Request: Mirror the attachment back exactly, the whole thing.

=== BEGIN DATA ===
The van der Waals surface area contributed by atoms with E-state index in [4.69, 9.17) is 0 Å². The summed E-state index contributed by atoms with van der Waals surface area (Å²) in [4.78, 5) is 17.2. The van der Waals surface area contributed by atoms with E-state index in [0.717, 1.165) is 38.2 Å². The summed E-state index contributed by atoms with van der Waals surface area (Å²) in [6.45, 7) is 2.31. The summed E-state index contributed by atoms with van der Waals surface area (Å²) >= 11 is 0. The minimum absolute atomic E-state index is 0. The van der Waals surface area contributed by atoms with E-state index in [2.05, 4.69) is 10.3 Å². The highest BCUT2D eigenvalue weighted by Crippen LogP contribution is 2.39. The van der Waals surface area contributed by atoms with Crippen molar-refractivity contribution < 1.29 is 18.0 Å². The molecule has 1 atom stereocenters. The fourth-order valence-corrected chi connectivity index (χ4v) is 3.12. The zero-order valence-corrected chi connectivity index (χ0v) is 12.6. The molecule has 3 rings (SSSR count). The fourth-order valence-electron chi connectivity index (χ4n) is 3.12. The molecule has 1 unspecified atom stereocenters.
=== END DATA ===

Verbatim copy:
The van der Waals surface area contributed by atoms with E-state index in [4.69, 9.17) is 0 Å². The summed E-state index contributed by atoms with van der Waals surface area (Å²) in [4.78, 5) is 17.2. The van der Waals surface area contributed by atoms with E-state index in [0.717, 1.165) is 38.2 Å². The summed E-state index contributed by atoms with van der Waals surface area (Å²) in [6.45, 7) is 2.31. The summed E-state index contributed by atoms with van der Waals surface area (Å²) >= 11 is 0. The minimum absolute atomic E-state index is 0. The van der Waals surface area contributed by atoms with E-state index in [2.05, 4.69) is 10.3 Å². The highest BCUT2D eigenvalue weighted by Crippen LogP contribution is 2.39. The van der Waals surface area contributed by atoms with Crippen molar-refractivity contribution < 1.29 is 18.0 Å². The molecule has 1 atom stereocenters. The fourth-order valence-corrected chi connectivity index (χ4v) is 3.12. The zero-order valence-corrected chi connectivity index (χ0v) is 12.6. The molecule has 3 rings (SSSR count). The fourth-order valence-electron chi connectivity index (χ4n) is 3.12. The molecule has 1 unspecified atom stereocenters.